In what follows, we offer a short overview of the overarching capabilities of data architecture. These include user-centricity, elasticity, robustness, and the capacity to ensure the seamless flow of data at all times. Added to these are automation enablement, plus security and data governance considerations. These points from our checklist for what we perceive to be an anticipatory analytics ecosystem.
#big data #data science #big data analytics #data analysis #data architecture #data transformation #data platform #data strategy #cloud data platform #data acquisition
The opportunities big data offers also come with very real challenges that many organizations are facing today. Often, it’s finding the most cost-effective, scalable way to store and process boundless volumes of data in multiple formats that come from a growing number of sources. Then organizations need the analytical capabilities and flexibility to turn this data into insights that can meet their specific business objectives.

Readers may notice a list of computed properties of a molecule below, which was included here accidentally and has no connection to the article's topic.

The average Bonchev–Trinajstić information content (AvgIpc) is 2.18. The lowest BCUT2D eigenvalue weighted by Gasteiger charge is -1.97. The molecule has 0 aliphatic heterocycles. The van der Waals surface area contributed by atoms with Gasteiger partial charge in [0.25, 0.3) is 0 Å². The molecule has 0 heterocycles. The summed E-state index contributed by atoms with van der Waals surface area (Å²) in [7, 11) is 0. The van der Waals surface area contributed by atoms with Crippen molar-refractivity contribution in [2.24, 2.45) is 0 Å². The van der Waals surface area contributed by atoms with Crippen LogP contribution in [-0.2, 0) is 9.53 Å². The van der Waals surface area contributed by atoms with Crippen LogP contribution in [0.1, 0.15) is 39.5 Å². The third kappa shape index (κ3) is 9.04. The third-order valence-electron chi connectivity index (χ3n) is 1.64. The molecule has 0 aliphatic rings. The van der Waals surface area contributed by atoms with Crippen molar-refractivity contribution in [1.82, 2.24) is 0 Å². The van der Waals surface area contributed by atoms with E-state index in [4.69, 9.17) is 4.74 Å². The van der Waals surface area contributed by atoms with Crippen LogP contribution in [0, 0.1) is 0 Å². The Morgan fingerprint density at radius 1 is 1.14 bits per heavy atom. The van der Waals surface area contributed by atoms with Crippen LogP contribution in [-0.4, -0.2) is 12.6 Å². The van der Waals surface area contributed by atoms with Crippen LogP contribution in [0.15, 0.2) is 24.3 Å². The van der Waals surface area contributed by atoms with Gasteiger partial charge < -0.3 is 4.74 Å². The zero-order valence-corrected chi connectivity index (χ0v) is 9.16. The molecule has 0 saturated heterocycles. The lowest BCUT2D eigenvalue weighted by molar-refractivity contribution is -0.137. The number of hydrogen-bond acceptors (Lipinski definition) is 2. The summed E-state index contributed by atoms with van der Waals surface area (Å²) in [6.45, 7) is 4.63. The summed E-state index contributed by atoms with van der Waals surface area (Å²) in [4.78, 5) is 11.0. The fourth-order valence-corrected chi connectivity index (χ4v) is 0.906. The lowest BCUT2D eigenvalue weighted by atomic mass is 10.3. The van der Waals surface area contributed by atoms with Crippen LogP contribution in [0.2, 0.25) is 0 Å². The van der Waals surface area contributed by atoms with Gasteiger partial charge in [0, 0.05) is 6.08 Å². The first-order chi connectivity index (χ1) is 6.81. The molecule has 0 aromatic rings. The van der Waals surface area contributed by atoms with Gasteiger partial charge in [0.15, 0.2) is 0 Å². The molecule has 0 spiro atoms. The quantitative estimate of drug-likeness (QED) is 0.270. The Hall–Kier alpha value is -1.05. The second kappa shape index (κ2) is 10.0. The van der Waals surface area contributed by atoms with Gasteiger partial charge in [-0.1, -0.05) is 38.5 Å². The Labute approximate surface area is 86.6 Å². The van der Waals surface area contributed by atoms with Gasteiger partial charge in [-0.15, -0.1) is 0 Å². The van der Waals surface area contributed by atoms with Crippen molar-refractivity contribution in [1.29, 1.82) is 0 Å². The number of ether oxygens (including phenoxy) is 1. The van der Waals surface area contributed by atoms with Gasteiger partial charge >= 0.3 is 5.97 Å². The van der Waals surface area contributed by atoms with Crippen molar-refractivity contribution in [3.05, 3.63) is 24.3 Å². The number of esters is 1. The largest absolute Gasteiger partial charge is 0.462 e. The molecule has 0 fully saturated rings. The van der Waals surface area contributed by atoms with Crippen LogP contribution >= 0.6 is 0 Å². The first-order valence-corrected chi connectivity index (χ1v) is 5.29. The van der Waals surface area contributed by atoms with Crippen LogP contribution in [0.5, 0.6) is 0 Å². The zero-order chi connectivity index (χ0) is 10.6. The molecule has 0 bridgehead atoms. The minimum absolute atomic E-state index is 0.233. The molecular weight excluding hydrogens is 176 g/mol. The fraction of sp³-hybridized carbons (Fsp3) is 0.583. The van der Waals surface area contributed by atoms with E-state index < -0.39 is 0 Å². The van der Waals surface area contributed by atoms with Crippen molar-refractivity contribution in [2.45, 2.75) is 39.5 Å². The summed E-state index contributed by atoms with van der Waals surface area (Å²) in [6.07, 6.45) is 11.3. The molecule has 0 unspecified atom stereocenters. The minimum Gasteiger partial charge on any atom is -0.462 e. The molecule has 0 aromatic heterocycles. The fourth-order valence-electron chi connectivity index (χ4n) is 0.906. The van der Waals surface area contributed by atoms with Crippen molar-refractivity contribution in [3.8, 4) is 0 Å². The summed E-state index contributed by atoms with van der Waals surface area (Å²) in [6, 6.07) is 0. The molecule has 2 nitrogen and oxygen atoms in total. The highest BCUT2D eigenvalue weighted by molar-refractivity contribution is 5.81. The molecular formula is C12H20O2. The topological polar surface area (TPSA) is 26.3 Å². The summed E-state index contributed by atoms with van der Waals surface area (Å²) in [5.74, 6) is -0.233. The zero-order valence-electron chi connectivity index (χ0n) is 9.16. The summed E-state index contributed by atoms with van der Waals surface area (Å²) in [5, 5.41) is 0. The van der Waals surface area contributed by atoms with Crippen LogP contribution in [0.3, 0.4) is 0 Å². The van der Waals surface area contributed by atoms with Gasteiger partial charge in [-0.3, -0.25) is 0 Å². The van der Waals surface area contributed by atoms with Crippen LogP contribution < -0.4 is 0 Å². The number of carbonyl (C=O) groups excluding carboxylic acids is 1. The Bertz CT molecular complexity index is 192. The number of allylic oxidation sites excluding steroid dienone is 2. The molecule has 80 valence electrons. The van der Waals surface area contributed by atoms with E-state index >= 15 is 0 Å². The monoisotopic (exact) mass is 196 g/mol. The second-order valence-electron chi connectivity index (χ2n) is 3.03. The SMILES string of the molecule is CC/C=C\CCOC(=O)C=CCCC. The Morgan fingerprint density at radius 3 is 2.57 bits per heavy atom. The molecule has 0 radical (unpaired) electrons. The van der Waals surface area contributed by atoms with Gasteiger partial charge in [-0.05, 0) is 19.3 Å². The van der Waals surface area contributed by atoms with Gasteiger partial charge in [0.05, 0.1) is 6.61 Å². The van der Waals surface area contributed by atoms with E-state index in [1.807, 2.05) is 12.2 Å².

This Refcard dives into how a data lake helps tackle these challenges at both ends — from its enhanced architecture that’s designed for efficient data ingestion, storage, and management to its advanced analytics functionality and performance flexibility. You’ll also explore key benefits and common use cases.
As technology continues to evolve with new data sources, such as IoT sensors and social media churning out large volumes of data, there has never been a better time to discuss the possibilities and challenges of managing such data for varying analytical insights. In this Refcard, we dig deep into how data lakes solve the problem of storing and processing enormous amounts of data. While doing so, we also explore the benefits of data lakes, their use cases, and how they differ from data warehouses (DWHs).
This is a preview of the Getting Started With Data Lakes Refcard. To read the entire Refcard, please download the PDF from the link above.
#big data #data analytics #data analysis #business analytics #data warehouse #data storage #data lake #data lake architecture #data lake governance #data lake management
The COVID-19 pandemic disrupted supply chains and brought economies around the world to a standstill. In turn, businesses need access to accurate, timely data more than ever before. As a result, the demand for data analytics is skyrocketing as businesses try to navigate an uncertain future. However, the sudden surge in demand comes with its own set of challenges.